Treatment Description

The rehabilitation program was administered intensively (4-5 days/week, 2 hours/day for a total of 104 hours of therapy over 14 weeks). The treatment protocol is outlined in detail in the Appendix. Treatment termination was determined by the subject's schedule. At the time of this study, he lived out of state and moved to Gainesville, Florida, for a limited time to participate in the treatment protocol.

Experimental Design and Data Analysis

A multiple-baseline single-subject design was used. The subject initially received a series of diagnostic tests (Table 1). Prior to treatment administration, stable baselines were established for repeated treatment, generalization, and control probes. Probes were readministered after every 8 hours of treatment (weekly); however, because of unforeseen circumstances such as illness, treatment probes were primarily administered after 6 to 8 hours of treatment, with one probe administered after 16 hours of treatment. We randomized the order of probe administration each week to prevent potential order effects. No feedback regarding accuracy of performance was given during probe sessions. One week after treatment termination, weekly probes and language measures were readministered. Pre- and posttreatment assessments were administered and scored online by an unbiased, experienced speech-language pathologist who was uninvolved in this study. Maintenance testing 1 week after treatment termination was not possible because the subject resided in a different state.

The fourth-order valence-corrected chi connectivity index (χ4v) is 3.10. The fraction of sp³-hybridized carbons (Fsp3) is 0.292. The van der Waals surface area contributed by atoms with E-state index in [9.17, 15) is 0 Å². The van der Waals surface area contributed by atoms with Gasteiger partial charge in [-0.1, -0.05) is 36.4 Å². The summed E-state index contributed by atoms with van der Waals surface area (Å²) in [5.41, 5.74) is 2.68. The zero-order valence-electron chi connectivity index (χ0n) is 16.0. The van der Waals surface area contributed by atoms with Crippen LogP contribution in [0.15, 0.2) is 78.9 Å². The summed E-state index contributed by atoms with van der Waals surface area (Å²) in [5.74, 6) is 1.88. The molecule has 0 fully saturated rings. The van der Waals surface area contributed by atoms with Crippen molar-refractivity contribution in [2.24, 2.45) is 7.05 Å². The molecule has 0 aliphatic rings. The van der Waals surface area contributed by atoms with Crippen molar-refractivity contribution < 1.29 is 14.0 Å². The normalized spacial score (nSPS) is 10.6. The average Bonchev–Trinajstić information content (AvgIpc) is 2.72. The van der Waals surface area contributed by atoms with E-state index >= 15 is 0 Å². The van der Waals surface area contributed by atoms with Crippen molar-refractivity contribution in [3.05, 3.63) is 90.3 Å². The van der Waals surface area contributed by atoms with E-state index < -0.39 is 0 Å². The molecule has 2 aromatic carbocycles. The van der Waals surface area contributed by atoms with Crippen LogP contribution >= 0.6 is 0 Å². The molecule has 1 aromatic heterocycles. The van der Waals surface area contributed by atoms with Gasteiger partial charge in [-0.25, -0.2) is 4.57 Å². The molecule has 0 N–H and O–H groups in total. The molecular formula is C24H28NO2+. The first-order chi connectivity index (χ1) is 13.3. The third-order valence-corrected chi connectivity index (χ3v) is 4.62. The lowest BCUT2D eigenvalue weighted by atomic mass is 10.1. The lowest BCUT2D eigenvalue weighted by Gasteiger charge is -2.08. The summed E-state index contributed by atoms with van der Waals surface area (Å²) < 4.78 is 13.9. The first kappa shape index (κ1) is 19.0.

To answer Research Question 1 (Does phonomotor treatment improve the ability to produce individual phonemes?), we presented 16 isolated phonemes represented by line drawings of articulators. The subject was shown one picture at a time and asked to produce the sound illustrated (e.g., /b/). Responses were scored as correct/incorrect in an online record by a speech-language pathologist blinded to the study. Incorrect productions were defined as phonemic substitution, distortion, or errors in voicing. Percent accuracy for phoneme production was calculated and graphed accordingly.